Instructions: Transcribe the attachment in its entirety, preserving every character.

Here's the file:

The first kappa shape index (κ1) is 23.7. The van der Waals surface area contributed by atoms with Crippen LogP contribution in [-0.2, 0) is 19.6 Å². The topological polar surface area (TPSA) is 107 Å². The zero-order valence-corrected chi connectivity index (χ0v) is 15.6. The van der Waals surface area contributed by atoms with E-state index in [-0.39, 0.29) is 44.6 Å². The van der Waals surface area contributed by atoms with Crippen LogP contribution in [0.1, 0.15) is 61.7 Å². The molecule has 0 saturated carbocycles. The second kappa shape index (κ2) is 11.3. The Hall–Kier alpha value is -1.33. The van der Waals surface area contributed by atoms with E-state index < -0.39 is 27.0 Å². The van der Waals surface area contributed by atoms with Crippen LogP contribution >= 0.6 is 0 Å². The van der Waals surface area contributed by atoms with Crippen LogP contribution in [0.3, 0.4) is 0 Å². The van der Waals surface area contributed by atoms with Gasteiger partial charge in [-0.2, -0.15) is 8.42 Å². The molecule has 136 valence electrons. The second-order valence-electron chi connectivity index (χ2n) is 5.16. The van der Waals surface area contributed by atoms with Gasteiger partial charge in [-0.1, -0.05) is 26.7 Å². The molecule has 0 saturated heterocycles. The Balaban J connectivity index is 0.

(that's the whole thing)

The first kappa shape index (κ1) is 23.7. The van der Waals surface area contributed by atoms with Crippen LogP contribution in [-0.2, 0) is 19.6 Å². The topological polar surface area (TPSA) is 107 Å². The zero-order valence-corrected chi connectivity index (χ0v) is 15.6. The van der Waals surface area contributed by atoms with E-state index in [-0.39, 0.29) is 44.6 Å². The van der Waals surface area contributed by atoms with Crippen LogP contribution in [0.1, 0.15) is 61.7 Å². The molecule has 0 saturated carbocycles. The second kappa shape index (κ2) is 11.3. The Hall–Kier alpha value is -1.33. The van der Waals surface area contributed by atoms with E-state index < -0.39 is 27.0 Å². The van der Waals surface area contributed by atoms with Crippen LogP contribution >= 0.6 is 0 Å². The van der Waals surface area contributed by atoms with Crippen LogP contribution in [0.3, 0.4) is 0 Å². The van der Waals surface area contributed by atoms with Gasteiger partial charge in [-0.2, -0.15) is 8.42 Å². The molecule has 136 valence electrons. The second-order valence-electron chi connectivity index (χ2n) is 5.16. The van der Waals surface area contributed by atoms with Gasteiger partial charge in [-0.1, -0.05) is 26.7 Å². The molecule has 0 saturated heterocycles. The Balaban J connectivity index is 0.